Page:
A study released last week purports to find that “the absence of a strong and visible anti-war movement, the way there was during the George W. Bush Presidency” is due to the desertion of Democrats following the election of Obama. Now the authors’ data documenting a decline in participation by identified Democrats seems solid, but I dispute that there was a “strong and visible” peace movement during the period of the Bush presidency they’re looking at, which starts in 2007. My recollection is that our ability to pull out more than a few hundred people plummeted in the six months after March 19, 2003, and that by 2006 the antiwar movement was more or less dormant. I credit the decline much more to the perception that demonstrating just doesn’t do any good – that when millions out in the street couldn’t stop the Iraq war, the balloon essentially popped.
Now is a good time to blow it up again. It actually turns out that the record of movements for stopping wars in recent times is not quite as poor as we think. Historian Lew Rockwell reminds us that
“Popular pressure against U.S. military intervention in Nicaragua [in the 1980s] not only blocked the dispatch of U.S. combat troops, but led to congressional action (i.e., the Boland amendment) cutting off U.S. government funding for the U.S. surrogates, the contras.”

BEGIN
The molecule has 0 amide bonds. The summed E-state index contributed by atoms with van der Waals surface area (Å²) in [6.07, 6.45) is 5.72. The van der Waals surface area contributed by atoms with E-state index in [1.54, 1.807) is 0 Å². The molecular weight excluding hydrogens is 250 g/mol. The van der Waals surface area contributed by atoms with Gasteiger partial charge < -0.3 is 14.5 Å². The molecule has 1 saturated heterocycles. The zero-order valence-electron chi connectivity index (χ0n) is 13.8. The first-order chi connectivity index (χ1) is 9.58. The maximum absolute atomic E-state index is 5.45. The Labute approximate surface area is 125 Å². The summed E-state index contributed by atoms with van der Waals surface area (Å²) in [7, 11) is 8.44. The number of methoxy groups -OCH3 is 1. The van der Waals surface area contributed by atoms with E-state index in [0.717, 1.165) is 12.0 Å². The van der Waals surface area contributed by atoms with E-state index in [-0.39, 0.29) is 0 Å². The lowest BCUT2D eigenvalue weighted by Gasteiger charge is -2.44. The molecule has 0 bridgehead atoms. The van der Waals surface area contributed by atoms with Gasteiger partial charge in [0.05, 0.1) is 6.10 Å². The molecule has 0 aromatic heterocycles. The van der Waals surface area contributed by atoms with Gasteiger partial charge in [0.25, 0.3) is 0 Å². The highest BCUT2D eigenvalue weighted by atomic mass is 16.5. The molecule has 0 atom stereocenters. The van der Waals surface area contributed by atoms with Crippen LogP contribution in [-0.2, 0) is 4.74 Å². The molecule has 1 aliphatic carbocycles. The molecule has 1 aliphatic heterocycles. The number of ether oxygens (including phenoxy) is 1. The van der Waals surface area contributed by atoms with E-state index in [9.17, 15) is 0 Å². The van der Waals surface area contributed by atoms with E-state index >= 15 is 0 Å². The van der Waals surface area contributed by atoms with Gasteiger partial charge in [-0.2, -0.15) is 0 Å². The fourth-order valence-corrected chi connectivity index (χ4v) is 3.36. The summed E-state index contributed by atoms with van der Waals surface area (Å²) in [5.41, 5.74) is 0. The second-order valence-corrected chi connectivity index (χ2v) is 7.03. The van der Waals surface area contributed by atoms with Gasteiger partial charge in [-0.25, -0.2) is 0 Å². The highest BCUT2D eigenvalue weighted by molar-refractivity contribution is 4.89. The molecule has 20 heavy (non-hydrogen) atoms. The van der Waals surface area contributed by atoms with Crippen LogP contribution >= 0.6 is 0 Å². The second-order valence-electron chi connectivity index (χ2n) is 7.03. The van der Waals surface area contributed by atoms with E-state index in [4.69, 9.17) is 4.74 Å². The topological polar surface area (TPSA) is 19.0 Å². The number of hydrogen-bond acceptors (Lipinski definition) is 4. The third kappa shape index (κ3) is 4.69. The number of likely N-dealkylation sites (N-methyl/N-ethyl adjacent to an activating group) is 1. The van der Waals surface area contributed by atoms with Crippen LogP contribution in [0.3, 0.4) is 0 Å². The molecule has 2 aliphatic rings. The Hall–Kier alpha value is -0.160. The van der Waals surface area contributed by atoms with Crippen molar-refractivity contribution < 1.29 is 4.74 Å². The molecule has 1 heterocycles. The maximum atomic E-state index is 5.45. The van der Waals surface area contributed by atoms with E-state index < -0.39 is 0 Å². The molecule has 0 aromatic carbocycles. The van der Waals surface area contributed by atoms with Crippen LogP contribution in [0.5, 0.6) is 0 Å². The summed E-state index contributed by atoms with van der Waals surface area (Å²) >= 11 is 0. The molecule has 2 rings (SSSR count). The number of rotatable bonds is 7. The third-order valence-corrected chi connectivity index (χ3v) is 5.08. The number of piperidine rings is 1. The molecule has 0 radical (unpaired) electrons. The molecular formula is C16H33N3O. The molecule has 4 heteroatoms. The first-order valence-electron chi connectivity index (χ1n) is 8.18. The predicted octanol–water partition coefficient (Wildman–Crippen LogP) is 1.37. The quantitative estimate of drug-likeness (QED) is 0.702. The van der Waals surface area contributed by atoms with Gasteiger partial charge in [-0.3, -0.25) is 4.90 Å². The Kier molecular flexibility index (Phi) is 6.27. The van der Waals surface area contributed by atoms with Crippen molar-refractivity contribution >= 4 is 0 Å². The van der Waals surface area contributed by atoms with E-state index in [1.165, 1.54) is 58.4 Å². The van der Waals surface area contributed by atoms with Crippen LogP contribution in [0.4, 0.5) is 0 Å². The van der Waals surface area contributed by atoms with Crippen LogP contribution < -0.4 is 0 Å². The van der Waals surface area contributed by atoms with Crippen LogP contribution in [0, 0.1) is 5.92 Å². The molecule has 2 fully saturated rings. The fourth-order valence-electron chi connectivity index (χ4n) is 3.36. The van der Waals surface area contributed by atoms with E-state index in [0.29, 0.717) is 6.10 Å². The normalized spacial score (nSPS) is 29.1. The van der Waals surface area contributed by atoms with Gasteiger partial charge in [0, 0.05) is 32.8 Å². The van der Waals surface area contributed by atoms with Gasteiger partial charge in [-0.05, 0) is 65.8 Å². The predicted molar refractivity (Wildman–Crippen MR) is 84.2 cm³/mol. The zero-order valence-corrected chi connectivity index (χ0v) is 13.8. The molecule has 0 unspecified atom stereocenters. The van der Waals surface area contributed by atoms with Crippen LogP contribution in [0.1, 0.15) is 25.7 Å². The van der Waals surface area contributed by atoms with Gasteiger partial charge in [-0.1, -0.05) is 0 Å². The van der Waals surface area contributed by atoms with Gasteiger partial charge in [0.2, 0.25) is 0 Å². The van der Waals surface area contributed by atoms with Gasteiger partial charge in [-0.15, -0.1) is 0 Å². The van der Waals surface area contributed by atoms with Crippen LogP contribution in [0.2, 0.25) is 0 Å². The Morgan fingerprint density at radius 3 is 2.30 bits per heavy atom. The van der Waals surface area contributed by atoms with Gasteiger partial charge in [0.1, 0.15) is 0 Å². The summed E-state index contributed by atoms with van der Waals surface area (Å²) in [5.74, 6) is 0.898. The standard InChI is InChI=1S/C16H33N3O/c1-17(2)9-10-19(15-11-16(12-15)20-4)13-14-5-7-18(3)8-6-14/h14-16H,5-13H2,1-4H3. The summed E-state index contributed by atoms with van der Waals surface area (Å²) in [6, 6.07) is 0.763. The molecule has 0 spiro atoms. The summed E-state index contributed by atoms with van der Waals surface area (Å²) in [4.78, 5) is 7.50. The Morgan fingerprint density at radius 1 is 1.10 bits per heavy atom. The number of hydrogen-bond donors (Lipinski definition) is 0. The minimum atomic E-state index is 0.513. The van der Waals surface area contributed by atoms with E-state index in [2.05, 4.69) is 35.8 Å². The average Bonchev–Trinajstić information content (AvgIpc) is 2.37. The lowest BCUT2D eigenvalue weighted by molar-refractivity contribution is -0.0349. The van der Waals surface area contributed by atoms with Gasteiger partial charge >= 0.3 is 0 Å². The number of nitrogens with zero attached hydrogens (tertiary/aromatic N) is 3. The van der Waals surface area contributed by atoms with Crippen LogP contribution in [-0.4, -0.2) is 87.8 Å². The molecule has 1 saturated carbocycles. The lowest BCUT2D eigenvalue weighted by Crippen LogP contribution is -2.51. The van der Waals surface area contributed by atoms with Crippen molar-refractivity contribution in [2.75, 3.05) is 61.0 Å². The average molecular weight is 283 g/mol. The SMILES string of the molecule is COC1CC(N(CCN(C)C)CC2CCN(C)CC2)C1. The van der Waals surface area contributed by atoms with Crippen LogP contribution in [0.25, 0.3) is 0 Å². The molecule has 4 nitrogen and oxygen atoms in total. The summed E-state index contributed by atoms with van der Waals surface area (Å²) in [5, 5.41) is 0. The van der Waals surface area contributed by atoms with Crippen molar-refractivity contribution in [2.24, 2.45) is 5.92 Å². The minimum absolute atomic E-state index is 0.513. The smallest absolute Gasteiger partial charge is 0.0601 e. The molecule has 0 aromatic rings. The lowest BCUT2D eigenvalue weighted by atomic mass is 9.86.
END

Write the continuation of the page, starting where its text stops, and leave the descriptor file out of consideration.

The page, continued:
Rockwell further points out that during the consumerist eighties, the dead period following the activist sixties and seventies, “the Nuclear Freeze campaign … organized the largest political demonstration up to that time in U.S. history, and drew the support of more than 70 percent of the public. In Europe, much the same thing occurred, and in the fall of 1983 some five million people turned out for demonstrations against the planned deployment of intermediate range nuclear missiles. Reagan was stunned.” Rockwell posits that this led Reagan to pull back from Cold War rhetoric and seek an arms control agreement.
I was part of those movements in the eighties and I never before thought about how successful we were. When people talk about successful social movements, they don’t talk about Central America. That’s partly because for many of us, our goal was an end to US imperialism, if not social revolution at home, and we didn’t get that. It’s also because the media never credited us; they continued to make fun of us as a throwback to the sixties.
But we did do it, and we can do it again. Today.